Skip Navigation
MarylandToday

Produced by the Office of Strategic Communications

Subscribe Now

The Limits of Working Together

New book explores sources of Congress’ gridlock

By Liam Farrell

Congress

Illustration by Steffanie Espat

Illustration by Steffanie Espat

In 1951, political analyst Samuel Lubell described the American political system as having a “sun” and a “moon,” with one party dominating the national agenda for long stretches of time.

Frances LeeThat vision hardly seems relevant today, as the U.S. Congress struggles to even keep the doors of government open. Democrats and Republicans are scrapping over every congressional seat this fall in hopes of piecing together a slim majority.

UMD government and politics Professor Frances Lee explains how this stalemate isn’t due to ideological differences alone in her new book, “Insecure Majorities: Congress and the Perpetual Campaign,” released Sept. 6. As the margin for control of Congress narrows, the competition encourages politicians to stop working together.

“You deal with the issues you have to deal with,” she says, “but beyond that, you kick the can down the road in hopes that you will be in a better position two years from now.”

In a conversation with Terp, Lee discussed how the congressional landscape has shifted since 1980 and how both parties have increased partisan strategizing to avoid becoming America’s moon.

TERP: What made 1980 the turning point in how members of Congress strategize and function?

Lee: The Democrats lost their Senate majority. This was the first time since 1954 that Democrats had not controlled both chambers of Congress. In addition, you had the election of Ronald Reagan, a sweeping victory across the country. Republicans for decades had seen themselves as a minority party nationally, and that shaped their sense of what was possible. 1980 raised their estimate of what they could achieve, but 1980 did not lower Democrats’ sense of what was possible for them.

TERP: How were the Republicans and Democrats caught off-guard by this?

Lee: Democrats had been in power basically since 1932. You are talking about half a century of Democratic dominance in Washington. You should also factor in the much less nationalized state of our politics during that time period. There was less monitoring of all the congressional races. There weren’t the national groups that fund congressional elections, and the Hill committees were a paltry shadow of what they’ve become.

TERP: Do you think this is a cycle that’s been feeding on itself?

Lee: Yes, I do. Inside Congress, you’ve seen the development of institutionalized public relations operations attached to both political parties in both chambers. A large staff of people is employed for the purpose of coming up with partisan attacks.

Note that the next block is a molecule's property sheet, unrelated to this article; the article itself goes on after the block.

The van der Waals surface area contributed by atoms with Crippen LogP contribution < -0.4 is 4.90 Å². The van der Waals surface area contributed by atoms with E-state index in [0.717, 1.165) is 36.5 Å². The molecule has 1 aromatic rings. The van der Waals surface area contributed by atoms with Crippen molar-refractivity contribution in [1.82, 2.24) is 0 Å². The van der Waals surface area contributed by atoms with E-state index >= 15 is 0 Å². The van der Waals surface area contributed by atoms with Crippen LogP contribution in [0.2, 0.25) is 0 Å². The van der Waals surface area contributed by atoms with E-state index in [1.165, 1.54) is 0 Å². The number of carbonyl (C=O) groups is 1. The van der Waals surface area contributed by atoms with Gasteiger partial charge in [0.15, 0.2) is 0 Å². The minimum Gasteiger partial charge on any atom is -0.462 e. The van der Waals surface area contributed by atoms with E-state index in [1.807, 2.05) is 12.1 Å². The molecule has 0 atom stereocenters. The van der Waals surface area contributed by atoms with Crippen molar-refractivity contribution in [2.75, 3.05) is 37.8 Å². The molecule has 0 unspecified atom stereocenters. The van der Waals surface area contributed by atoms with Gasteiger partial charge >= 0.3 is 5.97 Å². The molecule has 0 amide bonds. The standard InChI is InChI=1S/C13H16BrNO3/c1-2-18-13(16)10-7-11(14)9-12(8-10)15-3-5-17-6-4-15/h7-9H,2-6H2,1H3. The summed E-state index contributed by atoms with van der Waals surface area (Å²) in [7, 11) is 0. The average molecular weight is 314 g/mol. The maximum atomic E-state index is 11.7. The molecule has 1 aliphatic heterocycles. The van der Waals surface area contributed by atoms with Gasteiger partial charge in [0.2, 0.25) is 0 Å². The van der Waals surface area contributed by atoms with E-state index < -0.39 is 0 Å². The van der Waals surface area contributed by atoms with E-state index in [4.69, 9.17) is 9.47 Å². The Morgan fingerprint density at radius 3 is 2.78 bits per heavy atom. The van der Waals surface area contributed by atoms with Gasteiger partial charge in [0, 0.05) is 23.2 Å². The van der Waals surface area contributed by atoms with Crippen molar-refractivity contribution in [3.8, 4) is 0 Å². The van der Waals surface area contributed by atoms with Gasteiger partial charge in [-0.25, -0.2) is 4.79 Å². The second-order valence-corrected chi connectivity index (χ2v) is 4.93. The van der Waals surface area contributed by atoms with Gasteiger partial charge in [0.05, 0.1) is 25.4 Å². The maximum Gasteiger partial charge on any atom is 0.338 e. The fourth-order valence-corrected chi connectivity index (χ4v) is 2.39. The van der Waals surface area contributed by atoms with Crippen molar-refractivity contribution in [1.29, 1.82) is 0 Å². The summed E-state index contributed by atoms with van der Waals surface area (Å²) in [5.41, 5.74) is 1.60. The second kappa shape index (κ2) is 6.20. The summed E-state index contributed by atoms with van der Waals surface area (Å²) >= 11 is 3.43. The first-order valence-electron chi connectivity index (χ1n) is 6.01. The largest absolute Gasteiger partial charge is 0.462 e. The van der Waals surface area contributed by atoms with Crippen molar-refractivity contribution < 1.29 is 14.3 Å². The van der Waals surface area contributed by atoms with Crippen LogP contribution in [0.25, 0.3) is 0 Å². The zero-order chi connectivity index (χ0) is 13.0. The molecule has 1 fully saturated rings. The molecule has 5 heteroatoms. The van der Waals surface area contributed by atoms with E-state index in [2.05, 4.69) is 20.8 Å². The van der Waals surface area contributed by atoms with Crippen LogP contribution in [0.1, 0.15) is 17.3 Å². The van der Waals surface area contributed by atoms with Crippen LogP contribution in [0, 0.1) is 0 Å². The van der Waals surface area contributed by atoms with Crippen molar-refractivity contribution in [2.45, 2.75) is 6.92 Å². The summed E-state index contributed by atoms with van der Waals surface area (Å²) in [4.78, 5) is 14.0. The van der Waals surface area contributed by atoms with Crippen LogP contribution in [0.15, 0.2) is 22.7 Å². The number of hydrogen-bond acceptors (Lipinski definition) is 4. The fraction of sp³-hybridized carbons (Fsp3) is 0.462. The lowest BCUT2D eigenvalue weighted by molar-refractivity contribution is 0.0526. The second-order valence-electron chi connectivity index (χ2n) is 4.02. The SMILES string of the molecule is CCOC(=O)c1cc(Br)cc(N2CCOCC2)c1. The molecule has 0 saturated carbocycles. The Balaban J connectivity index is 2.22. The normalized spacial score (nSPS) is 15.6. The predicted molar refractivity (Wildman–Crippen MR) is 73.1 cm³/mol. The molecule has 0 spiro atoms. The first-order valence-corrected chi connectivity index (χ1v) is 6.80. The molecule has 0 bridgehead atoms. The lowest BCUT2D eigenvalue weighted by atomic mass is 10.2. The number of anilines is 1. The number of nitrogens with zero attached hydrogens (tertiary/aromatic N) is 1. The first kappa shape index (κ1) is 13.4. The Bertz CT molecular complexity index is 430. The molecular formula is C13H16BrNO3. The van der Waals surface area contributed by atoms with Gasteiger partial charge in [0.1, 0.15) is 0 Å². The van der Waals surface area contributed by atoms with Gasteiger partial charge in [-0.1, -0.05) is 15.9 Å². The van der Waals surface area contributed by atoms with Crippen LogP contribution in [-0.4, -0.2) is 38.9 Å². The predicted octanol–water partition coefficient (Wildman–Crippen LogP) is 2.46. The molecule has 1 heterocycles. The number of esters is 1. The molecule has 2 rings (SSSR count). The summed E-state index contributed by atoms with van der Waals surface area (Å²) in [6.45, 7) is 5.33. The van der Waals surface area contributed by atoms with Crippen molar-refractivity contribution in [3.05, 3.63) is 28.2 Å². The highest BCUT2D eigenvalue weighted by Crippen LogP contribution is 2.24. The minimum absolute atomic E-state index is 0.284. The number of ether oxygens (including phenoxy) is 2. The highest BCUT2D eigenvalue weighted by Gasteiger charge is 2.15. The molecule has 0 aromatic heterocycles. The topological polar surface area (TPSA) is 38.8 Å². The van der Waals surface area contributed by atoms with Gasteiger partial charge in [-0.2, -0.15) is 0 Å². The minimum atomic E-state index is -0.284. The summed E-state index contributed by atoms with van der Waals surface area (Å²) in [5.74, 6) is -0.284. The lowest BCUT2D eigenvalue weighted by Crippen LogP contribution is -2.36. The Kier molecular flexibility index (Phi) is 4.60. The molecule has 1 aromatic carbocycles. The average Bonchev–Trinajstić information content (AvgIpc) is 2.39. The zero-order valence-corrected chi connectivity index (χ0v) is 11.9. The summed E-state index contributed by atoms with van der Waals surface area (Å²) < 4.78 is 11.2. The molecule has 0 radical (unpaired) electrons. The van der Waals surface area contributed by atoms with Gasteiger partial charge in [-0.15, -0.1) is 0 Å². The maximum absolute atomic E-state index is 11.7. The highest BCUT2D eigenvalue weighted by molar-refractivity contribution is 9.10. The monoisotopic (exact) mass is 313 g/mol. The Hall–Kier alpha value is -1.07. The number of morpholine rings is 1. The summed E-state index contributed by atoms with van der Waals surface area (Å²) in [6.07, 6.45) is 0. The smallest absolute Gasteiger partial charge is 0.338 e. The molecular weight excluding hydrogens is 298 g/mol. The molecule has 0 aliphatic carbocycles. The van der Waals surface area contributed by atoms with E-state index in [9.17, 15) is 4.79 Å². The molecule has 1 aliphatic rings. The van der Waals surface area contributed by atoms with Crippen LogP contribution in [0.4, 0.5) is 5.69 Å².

I also think it’s self-perpetuating in that both parties have grown much stronger across the board, organizationally. In the races that happen in the swing states and swing districts, most of the money used in those campaigns flows in from the outside. When majority control could switch, that’s when there are national stakes in congressional elections, and that brings national groups and money into the action.

TERP: You write that bipartisan legislation is a “grant of legitimacy” from the minority to the majority. In that situation, the obvious question is, how is Congress ever going to get things done if passing legislation is seen in such a negative light?

Lee: Our political system requires bipartisanship to function. It’s very decentralized, there are lots of checks and balances; it’s bicameral. So when legislation happens, it wins support from both parties—that’s historically how national politics has worked, and that’s still how it works. If the “out” party wants to retake power from the “in” party, it has to give reasons to the voters for doing so. It’s hard to do that if they are working productively with them on legislation.

TERP: Ultimately, government is supposed to be a reflection of its people’s will. Do you think that the current status is more reflective of the American public’s attitudes?

Lee: People are disgusted by the amount of conflict that they see. Some of the public’s disgust is unjustified. This is a big country, and there is wide diversity of views about the proper role of government, and Congress reflects that diversity in ways that the broader public may not fully appreciate. People tend to self-segregate, and so they tend to know other people who think like themselves.

But competition between the parties for control of national government encourages them to engage in conflict with one another, and that’s going to go beyond the disagreements that are already present. It creates incentives that promote conflict in excess of what it should be if Congress just mirrored opinion in the country as a whole.

TERP: Is there a way to fix this situation by reforming Congress internally? In terms of changing rules, how votes are held, the allowance of staffing dollars?

Lee: Anything we do would be at the margins. The big story in national politics, in my reading, is of a power struggle between two parties that are evenly matched. As long as the American people are as closely divided between two parties as they are, it’s hard for me to see any big shifts in how things operate.

In some ways, that just reflects the state of public opinion in a 50-50 country. We have a system of government that requires supermajority support to do things—it goes beyond the filibuster in the Senate. It’s the whole structure, the possibility you can have a Congress controlled by one party and the presidency by another, and that being the normal state of affairs since 1980. The default under these conditions is not to do very much.

Maryland Today is produced by the Office of Strategic Communications for the University of Maryland community weekdays during the academic year, except for university holidays.